An ounce of prevention … well, you know the rest. In medicine, prevention aims to spot problems before they worsen, affecting both a patient’s health and finances.

One of the more popular parts of the Affordable Care Act, which allows patients to get certain tests or treatments without forking out cash to cover copayments or deductibles, is based on that idea.

“There are still some gaps that need to be filled,” said Katie Keith, a researcher at the Center on Health Insurance Reforms at Georgetown University. But, she said, the law “unquestionably” made preventive care more affordable.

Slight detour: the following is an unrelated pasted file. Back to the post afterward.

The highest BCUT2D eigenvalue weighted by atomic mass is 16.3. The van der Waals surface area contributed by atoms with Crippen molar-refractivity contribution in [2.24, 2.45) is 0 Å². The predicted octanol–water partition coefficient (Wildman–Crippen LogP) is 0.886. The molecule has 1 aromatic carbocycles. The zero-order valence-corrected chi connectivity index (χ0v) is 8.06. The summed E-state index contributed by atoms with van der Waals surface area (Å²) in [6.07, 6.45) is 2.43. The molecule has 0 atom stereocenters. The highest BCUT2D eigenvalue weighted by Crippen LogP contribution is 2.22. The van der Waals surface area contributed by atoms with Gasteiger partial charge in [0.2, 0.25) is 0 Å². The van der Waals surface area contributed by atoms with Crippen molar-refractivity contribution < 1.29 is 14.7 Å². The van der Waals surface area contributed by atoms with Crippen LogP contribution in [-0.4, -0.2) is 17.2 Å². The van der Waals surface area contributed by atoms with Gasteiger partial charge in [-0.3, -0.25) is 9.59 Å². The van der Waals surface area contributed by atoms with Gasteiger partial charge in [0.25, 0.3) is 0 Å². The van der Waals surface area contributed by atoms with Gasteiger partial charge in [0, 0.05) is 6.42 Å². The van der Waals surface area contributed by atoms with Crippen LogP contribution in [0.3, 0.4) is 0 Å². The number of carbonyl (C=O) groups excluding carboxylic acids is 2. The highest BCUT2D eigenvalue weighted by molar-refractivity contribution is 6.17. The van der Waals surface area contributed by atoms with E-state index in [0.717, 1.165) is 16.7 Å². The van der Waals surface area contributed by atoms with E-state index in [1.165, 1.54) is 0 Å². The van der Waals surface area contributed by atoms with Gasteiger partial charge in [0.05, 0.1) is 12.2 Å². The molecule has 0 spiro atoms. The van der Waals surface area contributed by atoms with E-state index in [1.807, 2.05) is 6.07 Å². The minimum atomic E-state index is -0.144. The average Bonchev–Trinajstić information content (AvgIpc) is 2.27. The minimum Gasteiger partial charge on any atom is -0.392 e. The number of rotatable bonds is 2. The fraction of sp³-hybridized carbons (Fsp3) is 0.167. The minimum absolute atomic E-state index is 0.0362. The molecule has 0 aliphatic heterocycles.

Since late 2010, when this provision of the ACA took effect, many patients have paid nothing when they undergo routine mammograms, get one of more than a dozen vaccines, receive birth control, or are screened for other conditions, including diabetes, colon cancer, depression, and sexually transmitted diseases.

That can translate to big savings, especially when many of these tests can cost thousands of dollars.

Yet this popular provision comes with challenges and caveats, from an ongoing court case in Texas that might overturn it, to complex and obtuse qualifiers that can limit its breadth, leaving patients with medical bills.

KHN spoke with several experts to help guide consumers through this confusing landscape.